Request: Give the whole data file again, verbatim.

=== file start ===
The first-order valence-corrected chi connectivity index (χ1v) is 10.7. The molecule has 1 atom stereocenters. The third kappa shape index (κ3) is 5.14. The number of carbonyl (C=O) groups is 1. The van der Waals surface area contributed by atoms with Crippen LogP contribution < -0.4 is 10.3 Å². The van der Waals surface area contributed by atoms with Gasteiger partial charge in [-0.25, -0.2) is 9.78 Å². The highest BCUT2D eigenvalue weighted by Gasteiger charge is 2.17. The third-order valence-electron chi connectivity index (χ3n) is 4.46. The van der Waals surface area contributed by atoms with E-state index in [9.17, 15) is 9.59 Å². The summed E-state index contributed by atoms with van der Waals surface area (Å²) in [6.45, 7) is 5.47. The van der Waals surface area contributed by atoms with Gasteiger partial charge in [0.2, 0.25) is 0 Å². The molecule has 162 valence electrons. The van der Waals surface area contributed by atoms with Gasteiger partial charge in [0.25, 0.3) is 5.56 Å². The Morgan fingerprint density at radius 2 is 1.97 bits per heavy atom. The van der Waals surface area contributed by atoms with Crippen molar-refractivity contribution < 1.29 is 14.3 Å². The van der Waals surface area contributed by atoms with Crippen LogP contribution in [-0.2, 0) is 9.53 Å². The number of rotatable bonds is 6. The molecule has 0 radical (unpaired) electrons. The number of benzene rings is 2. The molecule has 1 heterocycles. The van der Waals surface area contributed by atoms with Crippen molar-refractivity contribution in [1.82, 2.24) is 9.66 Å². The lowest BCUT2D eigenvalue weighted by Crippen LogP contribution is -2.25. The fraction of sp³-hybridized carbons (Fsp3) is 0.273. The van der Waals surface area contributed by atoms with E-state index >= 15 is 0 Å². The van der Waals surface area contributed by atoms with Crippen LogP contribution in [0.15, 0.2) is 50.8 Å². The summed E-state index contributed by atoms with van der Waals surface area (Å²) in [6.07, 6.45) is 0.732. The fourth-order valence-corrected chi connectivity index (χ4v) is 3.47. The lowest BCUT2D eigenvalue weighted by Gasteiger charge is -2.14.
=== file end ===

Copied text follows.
The first-order valence-corrected chi connectivity index (χ1v) is 10.7. The molecule has 1 atom stereocenters. The third kappa shape index (κ3) is 5.14. The number of carbonyl (C=O) groups is 1. The van der Waals surface area contributed by atoms with Crippen LogP contribution < -0.4 is 10.3 Å². The van der Waals surface area contributed by atoms with Gasteiger partial charge in [-0.25, -0.2) is 9.78 Å². The highest BCUT2D eigenvalue weighted by Gasteiger charge is 2.17. The third-order valence-electron chi connectivity index (χ3n) is 4.46. The van der Waals surface area contributed by atoms with E-state index in [9.17, 15) is 9.59 Å². The summed E-state index contributed by atoms with van der Waals surface area (Å²) in [6.45, 7) is 5.47. The van der Waals surface area contributed by atoms with Gasteiger partial charge in [0.2, 0.25) is 0 Å². The molecule has 162 valence electrons. The van der Waals surface area contributed by atoms with Gasteiger partial charge in [0.25, 0.3) is 5.56 Å². The Morgan fingerprint density at radius 2 is 1.97 bits per heavy atom. The van der Waals surface area contributed by atoms with Crippen molar-refractivity contribution < 1.29 is 14.3 Å². The van der Waals surface area contributed by atoms with Crippen LogP contribution in [-0.2, 0) is 9.53 Å². The number of rotatable bonds is 6. The molecule has 0 radical (unpaired) electrons. The number of benzene rings is 2. The molecule has 1 heterocycles. The van der Waals surface area contributed by atoms with Crippen molar-refractivity contribution in [1.82, 2.24) is 9.66 Å². The lowest BCUT2D eigenvalue weighted by Crippen LogP contribution is -2.25. The fraction of sp³-hybridized carbons (Fsp3) is 0.273. The van der Waals surface area contributed by atoms with E-state index >= 15 is 0 Å². The van der Waals surface area contributed by atoms with Crippen LogP contribution in [0.15, 0.2) is 50.8 Å². The summed E-state index contributed by atoms with van der Waals surface area (Å²) in [6.07, 6.45) is 0.732. The fourth-order valence-corrected chi connectivity index (χ4v) is 3.47. The lowest BCUT2D eigenvalue weighted by Gasteiger charge is -2.14.